There’s often a worry with treating this kind of thing that in doing so you lose some of the spark that makes someone unique, the fire of creativity, the fingerprint of the personality. I’m still learning about that, and how to make sure my whole family gets the benefit of the more focussed me – not just those who happen to come across my orbit in working hours. There’s much for me to learn, and yes I’ve been leant A Useful Book that does actually appear to be useful.
It’s quite a cocktail of diagnoses now. One would be more than enough, but there’s web of corollary, apparently between them. People with A.S. get depressed; people with depression get anxious. People with ADHD have learning disabilities. Chicken? Egg? Who knows.
None of them are going to kill me (I suppose you could argue that depression could, but you know what I mean); all of them are limiting, restricting in some way. It’s quite a collection of limits that I’m constantly learning to live within, to navigate around. Someone said to me that I now have a better idea of what makes me unique and special which is an interesting way to look at it. I’ve been living with me for a long time now and don’t think of me as unique – in my eyes, I’m normal. No matter if I’m normal or unique (or both), it feels as if this collection of defining characteristics is enough to be getting on with. If much is required of whom much is given, then what exactly is the much expected of me? Some days getting out of bed feels like an achievement (I spent 3 hours in a hospital waiting room for someone else yesterday; as a result of the dodgy chairs my A.S. is flaring which makes every moment of ‘normality’ today a victory); some days, filling out a form by hand is too much (thanks, dysgraphia!). Is the much that’s expected of me just to live, exist in a way that most people would recognise? Or is there more? What’s God’s call? To live within the limits, or transcend them like a bad afternoon tv-movie?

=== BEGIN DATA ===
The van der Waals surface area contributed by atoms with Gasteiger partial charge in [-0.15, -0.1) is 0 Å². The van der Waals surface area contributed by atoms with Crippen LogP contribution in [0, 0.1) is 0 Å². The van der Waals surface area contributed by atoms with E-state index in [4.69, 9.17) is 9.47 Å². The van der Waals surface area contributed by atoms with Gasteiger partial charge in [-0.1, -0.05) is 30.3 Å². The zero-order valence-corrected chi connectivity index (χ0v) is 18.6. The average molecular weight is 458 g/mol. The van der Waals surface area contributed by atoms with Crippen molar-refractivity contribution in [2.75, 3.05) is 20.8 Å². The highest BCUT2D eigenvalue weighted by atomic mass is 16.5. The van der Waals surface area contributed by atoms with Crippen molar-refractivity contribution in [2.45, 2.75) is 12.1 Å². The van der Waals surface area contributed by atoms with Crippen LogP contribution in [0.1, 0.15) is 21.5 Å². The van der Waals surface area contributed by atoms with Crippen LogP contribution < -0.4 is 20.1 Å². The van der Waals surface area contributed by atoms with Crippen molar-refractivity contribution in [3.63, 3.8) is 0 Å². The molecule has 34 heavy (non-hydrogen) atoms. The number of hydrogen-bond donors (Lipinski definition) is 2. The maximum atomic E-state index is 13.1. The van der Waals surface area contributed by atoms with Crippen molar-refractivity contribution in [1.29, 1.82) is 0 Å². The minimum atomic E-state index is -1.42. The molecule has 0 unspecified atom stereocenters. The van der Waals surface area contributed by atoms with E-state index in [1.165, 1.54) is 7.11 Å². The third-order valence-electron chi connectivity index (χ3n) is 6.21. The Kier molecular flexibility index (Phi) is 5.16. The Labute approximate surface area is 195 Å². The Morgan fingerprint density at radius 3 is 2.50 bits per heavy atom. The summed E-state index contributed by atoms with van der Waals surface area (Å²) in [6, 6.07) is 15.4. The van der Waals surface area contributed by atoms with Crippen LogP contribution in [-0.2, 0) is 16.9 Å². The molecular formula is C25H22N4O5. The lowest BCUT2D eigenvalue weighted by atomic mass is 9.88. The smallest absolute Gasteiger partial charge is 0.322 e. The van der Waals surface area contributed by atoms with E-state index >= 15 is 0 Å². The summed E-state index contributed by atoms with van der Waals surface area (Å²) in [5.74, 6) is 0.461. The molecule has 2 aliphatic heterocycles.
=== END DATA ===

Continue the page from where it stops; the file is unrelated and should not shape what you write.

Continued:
If only we all came with some sort of personalised users manual, telling how to get the best out of us. Everyone has to wrestle with these issues, of course – what am I for? It’s just that when you seem to have more quirks than others, it feels trickier to navigate.
We don’t come with user manuals, of course. We do come with an image, an imprint of a creator but that feels increasingly marred and chipped and cracked. And how do you speak of that when there’s so much about you that feels like it doesn’t bear the stamp of a wise and good creator? Is the image of God about perfection because God is perfect, or is it something more complex than that? There’s something there about our calling  – to steward creation on God’s behalf, and that creation presumably includes ourselves. So what does stewarding myself mean when the reflection is warped?
Questions, and few answers. Assuming that I now have the last of the diagnoses – at least for a while – maybe I can start to discern a way forward. Today this is less of dead-weight then it is a challenge to be surmounted, a puzzle to solve. It doesn’t oppress me today, but it does present these questions to which I struggle discern answers.
My only conclusion: normal is an illusion. There is both no such thing as normal; and also that normal is whatever your state is, wherever you habitually land. It’s not a target to be reached; if you see it that way it will always be out of reach. Instead it’s simply what you are.

West Wing Leadership Wisdom S1E4: “Five Votes Down”

1. Personal life can fuel leadership – but the former must always be in a healthy, life-giving blend with the latter.
2. Relationships count. Invest in people who might seem insignificant – some of the five votes down are people who might seem insignificant but feel neglected. In reality nobody is insignificant.

3. The alcoholism which we learn about Leo and Hoynes living in this episode shows us that no one is immune from addiction. Get help, whoever you are.

imdb.com plot summary